Back in 2012, facing extreme reluctance from employers, the Equal Opportunity Employment Commission (“EEOC”) published guidance on whether and when to hire workers with criminal backgrounds who had done their time and were, hopefully, ready to be productive citizens and workers.
But employer reluctance to consider hiring ex-cons has waned in the past seven years as the economy has improved, the population has continued to age, and at least in Illinois, the population size has fallen due to people leaving for faster-growing states and fewer immigrants coming into the state. Meantime, more than 27,000 people got out of state prisons and more than 50,000 were released from Cook County Jail in 2018, and the National Employment Law Project estimates that 42 percent of Illinoisans have either criminal records or at least histories of arrest, which can include not only those found not guilty but those never formally charged in the first place.
It’s become somewhat easier for ex-cons (“the formerly incarcerated”) since the state legislature in 2014 prevented employers from asking on applications or early in the process about criminal history, making Illinois one of 23 states to take this step; private companies like Target had already done so. Then in 2016 the state changed licensing laws to make more than 100 occupations more accessible to those with criminal records, including areas like healthcare, accounting and real estate, while expanding the types of convictions that can be sealed—and therefore invisible.
Next, in 2017, the state passed a law expanding the types of convictions that can be sealed, after which petitions jumped to 66,000 for the year ending August 2018, from 10,000 the year prior. And last December, Congress passed the First Step Act, which gives judges more latitude in sentencing nonviolent offenders and strengthens rehabilitation programs for the formerly incarcerated.
That doesn’t mean employers are – or should be – turning a blind eye to applicants’ troubling pasts. Many prospective employers remain reluctant due to concerns about negligent hiring lawsuits. And hiring those with criminal records is not necessarily the right answer for every employer or in every situation. But particularly if you are facing a shallow labor pool, and depending upon the type of crime, it’s something to consider.
The Society of Human Resource Management has encouraged businesses to do so through the Getting Talent Back to Work initiative, a pledge by employers not to “re-sentence” the formerly incarcerated but rather to pledge to give them the same opportunities as everybody else.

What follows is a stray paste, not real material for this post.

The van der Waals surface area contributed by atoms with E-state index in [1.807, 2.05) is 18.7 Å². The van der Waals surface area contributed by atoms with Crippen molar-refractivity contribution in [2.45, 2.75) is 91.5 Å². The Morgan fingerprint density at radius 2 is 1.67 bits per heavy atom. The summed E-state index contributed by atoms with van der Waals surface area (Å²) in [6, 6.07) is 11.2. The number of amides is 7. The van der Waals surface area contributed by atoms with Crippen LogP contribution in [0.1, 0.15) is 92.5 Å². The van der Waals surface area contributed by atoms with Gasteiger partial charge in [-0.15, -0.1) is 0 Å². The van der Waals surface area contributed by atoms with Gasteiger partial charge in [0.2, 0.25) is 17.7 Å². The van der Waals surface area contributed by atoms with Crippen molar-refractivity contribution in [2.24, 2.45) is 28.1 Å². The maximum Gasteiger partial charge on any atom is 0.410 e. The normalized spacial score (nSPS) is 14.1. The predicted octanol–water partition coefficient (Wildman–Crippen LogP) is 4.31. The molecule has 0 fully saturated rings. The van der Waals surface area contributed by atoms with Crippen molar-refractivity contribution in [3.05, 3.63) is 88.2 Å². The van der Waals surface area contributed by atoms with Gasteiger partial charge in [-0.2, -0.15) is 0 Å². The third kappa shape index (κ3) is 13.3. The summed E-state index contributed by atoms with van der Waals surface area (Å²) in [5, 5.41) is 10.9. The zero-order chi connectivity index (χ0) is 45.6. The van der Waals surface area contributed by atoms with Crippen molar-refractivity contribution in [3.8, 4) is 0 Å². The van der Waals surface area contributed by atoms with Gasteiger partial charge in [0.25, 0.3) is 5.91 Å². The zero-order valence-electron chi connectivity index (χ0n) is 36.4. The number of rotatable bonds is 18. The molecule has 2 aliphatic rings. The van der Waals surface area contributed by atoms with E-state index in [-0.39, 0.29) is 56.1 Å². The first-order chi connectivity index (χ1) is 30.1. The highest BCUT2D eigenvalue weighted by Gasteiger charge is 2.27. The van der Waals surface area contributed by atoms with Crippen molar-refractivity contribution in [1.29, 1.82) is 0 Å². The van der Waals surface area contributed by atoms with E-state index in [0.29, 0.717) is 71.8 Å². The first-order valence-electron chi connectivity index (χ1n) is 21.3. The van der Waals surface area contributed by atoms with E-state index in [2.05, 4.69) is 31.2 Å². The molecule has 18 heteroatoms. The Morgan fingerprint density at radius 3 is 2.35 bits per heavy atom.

The first thing to know is that drug crimes are the most common and potentially least concerning conviction found on background checks, depending on how long ago the crime was committed, whether it involved possession or trafficking, and whether it involved marijuana or so-called “hard drugs.” And then how often the applicant has been charged over the years: one conviction for driving while impaired (DWI) might not be a concern, for example, multiple incidents portend a significant substance abuse issue.
Whether a conviction is a misdemeanor or a felony is not necessarily a meaningful distinction because there is significant inconsistency in how drug crimes are charged and prosecuted or plea-bargained. But quite significant, on the other hand, is the type of job for which the applicant is interviewing—if they’re going to be operating heavy machinery, say, vis-à-vis typing at a computer.
Naturally, violent crime is a greater concern overall, although recidivism rates are quite low. The main thing to consider in weighing these types of applicants is the length of time since the crime occurred, and of course the longer, the better. But another consideration is that some employers, especially those with a majority female workforce, understandably feel they simply cannot hire those convicted of crimes against women.
Lastly, property crimes and those involving dishonesty of one kind or another might seem like less of a concern than violent crimes, however, they are much more likely to be repeat crimes. Burglary, larceny, motor vehicle theft and fraud or forgery collectively have a recidivism rate of more than 80 percent over five years.
Accordingly, such employees should undergo thorough background checks and need to demonstrate they have reformed themselves over a long period of time before they can be trusted to handle money or otherwise have access to the employer’s finances.
Hiring the formerly incarcerated has worked out well for Presence Health, for example, which has brought in at least a couple dozen employees in areas like housekeeping, food service, transportation and, occasionally, as licensed healthcare workers. This has helped the company retain employees in what traditionally have been high turnover positions.
To learn more about the person’s conviction and, more importantly from the hiring perspective, their current mindset about it, employers can ask open-ended questions – what happened, how have you changed since then, whom did you hurt, and how have you tried to make amends for it? Those answers will be crucial to decision-making going forward.
Finally, in addition to filling positions that might be difficult to nail down in the current economy, employers who hire and retain the former felons can claim the Federal Work Opportunity Tax Credit. This provides 25 percent of the person’s first-year wages for those who work up to 120 hours, and 40 percent of first-year wages for those who work at least 400 hours. The program is hardly a secret: employers claim about $1 billion total each year. So there are tax benefits to hiring the formerly incarcerated.
There is some risk, but in a tight labor market, this is one alternative available to employers who should look at this as an opportunity with open eyes.